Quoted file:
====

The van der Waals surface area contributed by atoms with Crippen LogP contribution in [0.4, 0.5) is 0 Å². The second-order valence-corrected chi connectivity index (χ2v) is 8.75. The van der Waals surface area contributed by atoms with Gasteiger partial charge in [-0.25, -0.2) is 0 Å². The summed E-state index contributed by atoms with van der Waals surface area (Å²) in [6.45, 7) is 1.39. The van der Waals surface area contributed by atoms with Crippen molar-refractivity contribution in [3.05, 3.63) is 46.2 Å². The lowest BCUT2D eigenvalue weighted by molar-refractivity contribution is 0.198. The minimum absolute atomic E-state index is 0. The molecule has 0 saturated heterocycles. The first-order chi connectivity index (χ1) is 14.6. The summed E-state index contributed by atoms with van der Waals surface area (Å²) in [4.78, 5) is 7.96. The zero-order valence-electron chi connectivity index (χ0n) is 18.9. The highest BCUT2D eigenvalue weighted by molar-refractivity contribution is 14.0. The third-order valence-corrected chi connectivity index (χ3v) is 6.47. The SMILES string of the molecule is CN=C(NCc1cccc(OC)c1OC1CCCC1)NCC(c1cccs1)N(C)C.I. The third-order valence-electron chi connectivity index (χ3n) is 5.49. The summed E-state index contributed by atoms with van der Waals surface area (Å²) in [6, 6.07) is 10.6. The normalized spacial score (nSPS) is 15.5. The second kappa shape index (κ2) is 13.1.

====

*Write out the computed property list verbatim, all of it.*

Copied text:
The van der Waals surface area contributed by atoms with Crippen LogP contribution in [0.4, 0.5) is 0 Å². The second-order valence-corrected chi connectivity index (χ2v) is 8.75. The van der Waals surface area contributed by atoms with Gasteiger partial charge in [-0.25, -0.2) is 0 Å². The summed E-state index contributed by atoms with van der Waals surface area (Å²) in [6.45, 7) is 1.39. The van der Waals surface area contributed by atoms with Crippen molar-refractivity contribution in [3.05, 3.63) is 46.2 Å². The lowest BCUT2D eigenvalue weighted by molar-refractivity contribution is 0.198. The minimum absolute atomic E-state index is 0. The molecule has 0 saturated heterocycles. The first-order chi connectivity index (χ1) is 14.6. The summed E-state index contributed by atoms with van der Waals surface area (Å²) in [4.78, 5) is 7.96. The zero-order valence-electron chi connectivity index (χ0n) is 18.9. The highest BCUT2D eigenvalue weighted by molar-refractivity contribution is 14.0. The third-order valence-corrected chi connectivity index (χ3v) is 6.47. The SMILES string of the molecule is CN=C(NCc1cccc(OC)c1OC1CCCC1)NCC(c1cccs1)N(C)C.I. The third-order valence-electron chi connectivity index (χ3n) is 5.49. The summed E-state index contributed by atoms with van der Waals surface area (Å²) in [6, 6.07) is 10.6. The normalized spacial score (nSPS) is 15.5. The second kappa shape index (κ2) is 13.1.